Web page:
Strixhaven introduces a novel mechanic in Learn with some truly spectacular play patterns. The Limited format features greedy multicolor decks, which is something I have quite the affinity for (though greedy Temur decks were arguably also the best deck in Kaldheim). But my favorite design in the set is much humbler. It slots into greedy Lesson decks, but is by no means a necessary inclusion. It has a rich history and is one of the most balanced executions of its effect.

Today, let’s consider all the work that made Cogwork Archivist what it is.

Looping the Dream

Since the dawn of Magic, control players have sought to win the game by playing as few win conditions as necessary. You could load up on countermagic and removal and win with a single copy of Serra Angel. You could Millstone your opponent to death. Or, you could do the slowest possible thing and ensure that your opponent decks well before you do. This is the promise that Feldon’s Cane made and was eventually restricted in Vintage for keeping.

We’ve seen this play pattern crop up fairly often in Limited. Innistrad’s Spider Spawning deck could (but didn’t need to) loop an empty deck via Memory’s Journey + Runic Repetition. In M14, Elixir of Immortality was one of the best uncommons due to the set’s weak aggression and preponderance of removal and card advantage. There was Reito Lantern in Conspiracy and Epitaph Golem in Shadows over Innistrad. You could pair two copies of Gaea’s Blessings in Dominaria or Clear the Minds in Ravnica Allegiance.

It’s incredibly exciting to live on the razor’s edge—Mulching away your library, then manipulating your graveyard to ensure that you not only avoid decking, but always draw the exact card you need. Library-looping decks tend to increase the range of playable cards, since they rely on effects most decks have no interest in. They can also be absolutely miserable to play against. They’re the Limited version of Dredge—your opponent flops their deck face up and starts playing a completely different game that’s nigh-impossible to interact with.

Cogwork Archivist plays in this vein, but it’s a much more balanced looping effect. Elixir of Immortality is all but impossible to interact with and shuffles so that you might draw good cards immediately. Epitaph Golem is one of the few looping effects that dies to creature removal, but it doesn’t take much time or mana to go from a depleted deck to a perfectly manipulated pile of the best cards in your deck.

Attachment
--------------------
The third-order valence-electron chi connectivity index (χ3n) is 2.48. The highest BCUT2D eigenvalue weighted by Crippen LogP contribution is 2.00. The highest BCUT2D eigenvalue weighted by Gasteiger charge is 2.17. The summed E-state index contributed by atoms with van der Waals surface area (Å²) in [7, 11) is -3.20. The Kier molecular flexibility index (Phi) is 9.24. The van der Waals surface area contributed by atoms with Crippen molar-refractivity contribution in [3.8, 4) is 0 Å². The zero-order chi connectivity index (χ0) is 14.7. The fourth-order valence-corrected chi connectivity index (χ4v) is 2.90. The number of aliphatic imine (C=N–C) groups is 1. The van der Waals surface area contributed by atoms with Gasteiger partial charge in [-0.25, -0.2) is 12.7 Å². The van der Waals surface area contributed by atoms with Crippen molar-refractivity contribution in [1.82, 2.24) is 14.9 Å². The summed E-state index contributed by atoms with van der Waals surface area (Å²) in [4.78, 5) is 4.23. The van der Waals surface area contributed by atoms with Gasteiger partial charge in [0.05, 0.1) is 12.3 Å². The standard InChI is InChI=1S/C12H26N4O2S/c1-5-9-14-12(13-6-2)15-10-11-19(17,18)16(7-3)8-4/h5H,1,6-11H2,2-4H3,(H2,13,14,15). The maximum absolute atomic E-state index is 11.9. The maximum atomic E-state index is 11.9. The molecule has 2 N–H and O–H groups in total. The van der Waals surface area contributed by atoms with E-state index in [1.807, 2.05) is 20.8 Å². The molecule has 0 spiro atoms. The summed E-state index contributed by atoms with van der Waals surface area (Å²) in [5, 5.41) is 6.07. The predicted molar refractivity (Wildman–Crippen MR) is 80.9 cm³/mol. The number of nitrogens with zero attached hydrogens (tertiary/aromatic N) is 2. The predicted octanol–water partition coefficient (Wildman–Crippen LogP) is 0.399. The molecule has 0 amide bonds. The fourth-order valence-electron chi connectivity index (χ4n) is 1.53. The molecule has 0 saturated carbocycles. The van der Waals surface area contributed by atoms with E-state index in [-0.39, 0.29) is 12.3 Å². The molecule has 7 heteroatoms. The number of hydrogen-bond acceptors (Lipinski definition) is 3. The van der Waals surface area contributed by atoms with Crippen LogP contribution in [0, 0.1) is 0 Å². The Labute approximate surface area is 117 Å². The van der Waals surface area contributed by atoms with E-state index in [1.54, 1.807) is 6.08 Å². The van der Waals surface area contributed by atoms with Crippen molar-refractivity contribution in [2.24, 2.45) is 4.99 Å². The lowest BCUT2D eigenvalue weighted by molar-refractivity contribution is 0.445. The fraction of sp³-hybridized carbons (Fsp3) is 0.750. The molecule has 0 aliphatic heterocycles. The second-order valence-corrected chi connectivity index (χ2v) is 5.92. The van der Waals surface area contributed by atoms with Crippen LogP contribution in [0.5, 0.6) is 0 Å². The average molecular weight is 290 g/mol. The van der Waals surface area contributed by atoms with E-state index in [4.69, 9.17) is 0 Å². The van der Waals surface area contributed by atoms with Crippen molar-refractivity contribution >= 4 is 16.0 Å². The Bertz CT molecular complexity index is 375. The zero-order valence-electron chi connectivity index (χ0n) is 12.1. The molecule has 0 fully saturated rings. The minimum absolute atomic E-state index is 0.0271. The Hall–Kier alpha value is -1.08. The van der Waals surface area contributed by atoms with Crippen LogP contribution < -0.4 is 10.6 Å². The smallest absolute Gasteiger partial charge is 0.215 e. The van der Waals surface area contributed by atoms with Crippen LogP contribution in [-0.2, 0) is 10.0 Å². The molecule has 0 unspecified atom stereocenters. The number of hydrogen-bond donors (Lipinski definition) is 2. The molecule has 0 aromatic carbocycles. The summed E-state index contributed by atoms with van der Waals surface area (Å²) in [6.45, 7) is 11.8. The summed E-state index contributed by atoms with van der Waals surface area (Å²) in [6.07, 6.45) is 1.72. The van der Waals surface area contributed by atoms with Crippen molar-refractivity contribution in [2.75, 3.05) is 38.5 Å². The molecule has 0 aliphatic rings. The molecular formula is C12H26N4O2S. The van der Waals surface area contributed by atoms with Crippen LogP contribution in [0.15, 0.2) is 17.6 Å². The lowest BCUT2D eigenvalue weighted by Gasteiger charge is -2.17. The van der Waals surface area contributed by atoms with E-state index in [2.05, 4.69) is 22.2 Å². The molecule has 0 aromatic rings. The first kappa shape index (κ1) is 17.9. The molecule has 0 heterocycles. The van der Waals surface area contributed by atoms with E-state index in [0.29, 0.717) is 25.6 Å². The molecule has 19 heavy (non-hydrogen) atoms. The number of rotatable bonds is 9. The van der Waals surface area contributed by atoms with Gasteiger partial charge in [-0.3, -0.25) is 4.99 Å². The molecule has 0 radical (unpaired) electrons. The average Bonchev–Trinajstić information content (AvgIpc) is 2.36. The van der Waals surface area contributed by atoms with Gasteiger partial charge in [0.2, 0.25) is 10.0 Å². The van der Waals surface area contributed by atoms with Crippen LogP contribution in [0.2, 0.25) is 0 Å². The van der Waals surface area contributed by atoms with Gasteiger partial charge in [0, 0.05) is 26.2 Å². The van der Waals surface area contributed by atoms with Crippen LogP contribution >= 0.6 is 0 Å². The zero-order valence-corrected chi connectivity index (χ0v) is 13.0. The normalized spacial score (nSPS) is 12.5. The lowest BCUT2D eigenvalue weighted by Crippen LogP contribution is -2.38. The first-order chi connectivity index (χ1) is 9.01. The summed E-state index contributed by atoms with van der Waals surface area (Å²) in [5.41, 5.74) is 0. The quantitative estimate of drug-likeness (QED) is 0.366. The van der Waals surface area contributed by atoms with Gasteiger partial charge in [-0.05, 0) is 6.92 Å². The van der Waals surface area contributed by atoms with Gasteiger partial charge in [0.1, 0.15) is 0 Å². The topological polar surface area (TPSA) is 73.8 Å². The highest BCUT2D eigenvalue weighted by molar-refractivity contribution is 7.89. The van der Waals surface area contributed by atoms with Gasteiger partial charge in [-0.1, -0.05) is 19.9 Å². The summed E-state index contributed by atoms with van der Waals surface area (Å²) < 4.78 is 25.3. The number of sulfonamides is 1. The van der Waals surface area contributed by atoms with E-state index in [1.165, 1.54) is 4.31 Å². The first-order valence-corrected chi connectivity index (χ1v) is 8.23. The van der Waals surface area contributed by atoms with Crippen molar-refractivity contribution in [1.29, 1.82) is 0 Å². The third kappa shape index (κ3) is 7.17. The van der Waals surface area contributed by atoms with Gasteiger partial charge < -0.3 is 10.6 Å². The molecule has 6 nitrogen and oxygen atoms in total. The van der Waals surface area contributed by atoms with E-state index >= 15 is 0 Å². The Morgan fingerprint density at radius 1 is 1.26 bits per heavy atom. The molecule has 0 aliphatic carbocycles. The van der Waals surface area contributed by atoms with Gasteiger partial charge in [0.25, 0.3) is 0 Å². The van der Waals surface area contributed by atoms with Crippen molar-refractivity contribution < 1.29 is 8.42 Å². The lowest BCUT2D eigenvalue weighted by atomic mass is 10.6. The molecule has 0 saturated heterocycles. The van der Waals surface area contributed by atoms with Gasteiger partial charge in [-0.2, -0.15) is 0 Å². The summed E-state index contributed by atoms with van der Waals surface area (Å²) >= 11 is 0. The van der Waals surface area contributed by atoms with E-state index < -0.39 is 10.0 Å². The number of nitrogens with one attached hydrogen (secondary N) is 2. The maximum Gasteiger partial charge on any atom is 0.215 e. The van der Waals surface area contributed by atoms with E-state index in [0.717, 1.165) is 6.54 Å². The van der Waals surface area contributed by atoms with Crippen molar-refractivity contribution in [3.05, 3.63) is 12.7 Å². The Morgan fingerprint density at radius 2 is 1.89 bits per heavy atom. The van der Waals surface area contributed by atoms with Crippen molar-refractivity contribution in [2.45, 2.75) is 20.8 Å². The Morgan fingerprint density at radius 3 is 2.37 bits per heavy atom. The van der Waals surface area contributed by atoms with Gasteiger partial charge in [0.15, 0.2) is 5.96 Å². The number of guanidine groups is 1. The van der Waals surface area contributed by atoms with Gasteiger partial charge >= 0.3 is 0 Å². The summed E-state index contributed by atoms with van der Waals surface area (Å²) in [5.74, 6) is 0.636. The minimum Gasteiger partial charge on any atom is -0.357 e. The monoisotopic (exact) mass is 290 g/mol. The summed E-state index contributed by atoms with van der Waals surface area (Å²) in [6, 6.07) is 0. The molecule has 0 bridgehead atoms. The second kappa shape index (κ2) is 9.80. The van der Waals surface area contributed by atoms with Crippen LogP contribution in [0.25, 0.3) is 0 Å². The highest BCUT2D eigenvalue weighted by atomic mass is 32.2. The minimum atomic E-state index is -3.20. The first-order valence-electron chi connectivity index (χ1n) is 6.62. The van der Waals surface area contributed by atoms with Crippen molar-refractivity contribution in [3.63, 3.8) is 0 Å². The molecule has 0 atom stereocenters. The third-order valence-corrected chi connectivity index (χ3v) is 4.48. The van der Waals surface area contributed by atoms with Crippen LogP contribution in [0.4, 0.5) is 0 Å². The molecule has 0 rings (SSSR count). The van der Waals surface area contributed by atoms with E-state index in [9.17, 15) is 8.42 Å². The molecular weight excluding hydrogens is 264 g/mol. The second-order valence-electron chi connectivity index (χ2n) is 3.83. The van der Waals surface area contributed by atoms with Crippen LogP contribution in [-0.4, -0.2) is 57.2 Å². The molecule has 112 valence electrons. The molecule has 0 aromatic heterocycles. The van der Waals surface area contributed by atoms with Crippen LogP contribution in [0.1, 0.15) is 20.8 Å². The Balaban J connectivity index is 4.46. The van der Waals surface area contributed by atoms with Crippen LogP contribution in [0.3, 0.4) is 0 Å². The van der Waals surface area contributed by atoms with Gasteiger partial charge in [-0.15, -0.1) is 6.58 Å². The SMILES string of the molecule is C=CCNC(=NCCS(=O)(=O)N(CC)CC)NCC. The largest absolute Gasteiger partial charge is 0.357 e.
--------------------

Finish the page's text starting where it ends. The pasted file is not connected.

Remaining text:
Cogwork Archivist, on the other hand, is slow and steady. If you’re living on the razor’s edge of a tiny deck, it can’t un-thin your deck. If it dies, your deck goes right back to how small it was before. And if you’re not on the razor’s edge, well, it doesn’t really do anything (at least, not for a long while). Each activation requires mana, unlike Junktroller, so you have to create opportunities to refill your deck (or attack your opponent’s graveyard) rather than constantly do so. Those are solid debuffs (and improvements on) the generally uninteractive looping spells we usually see.

Context is Key

Cogwork Archivist isn’t laser-focused on enabling an archetype. Instead, it’s a versatile tool that doesn’t nothing particularly well, but does many things acceptable well. Its stats are balanced—big enough to stop most non-Fractal attackers yet expensive enough that you’re overpaying for a big blocker. It’s templated to hit either player’s graveyard. That’s a bit odd, since Strixhaven only has a few graveyard synergies (and rather annoying in Arena, since the program defaults to targeting your opponent’s graveyard) and because Magic has been cutting down on flexible abilities that add clicks; but it provides welcome lenticular design to a relatively simple card.

And once we look at the greater format, we see all sorts of little interactions that bolster Cogwork Archivist‘s effectiveness or make its usage a little bit more meaningful. You can combine it with Kelpie Guide to actually refill your deck. You can dig to the bottom of your deck with Quandrix Appentice or use a late Field Trip to shuffle. You are rewarded for scrying with Quandrix Campus after activating the Archivist (since you push a bottomed card up by scrying to the bottom) and recognizing the few times it’s better to activate Archivist instead of your Campus when mana is tight. You can use it with Lorehold cards to constantly enable leaves-graveyard shenanigans (admittedly, I’ve never seen this in action—though I’ve not seen many Lorehold decks function well).

Cogwork Archivist has a surprisingly nuanced array of play patterns. It does so while avoiding the frustration of most effective looping cards. It communicates a bit of worldbuilding—Strixhaven’s massive library housing the Mystic Archive. Frankly, I only have one major critique, and we’ve talked plenty about the problems with Reach on creatures that don’t obviously have reach. (Yes, players should read cards and will make mistakes when they don’t. But if enough players consistently and repeatedly make the same mistake, the fault is with the game designers failing to accommodate human nature, not the players.)

And that’s Cogwork Archivist in a nutshell—a neat design that draws a line all the way back to Antiquities.

Zachary Barash is a New York City-based game designer and the commissioner of Team Draft League. He designs for Kingdom Death: Monster, has a Game Design MFA from the NYU Game Center, and does freelance game design. When the stars align, he streams Magic (but the stars align way less often than he’d like).

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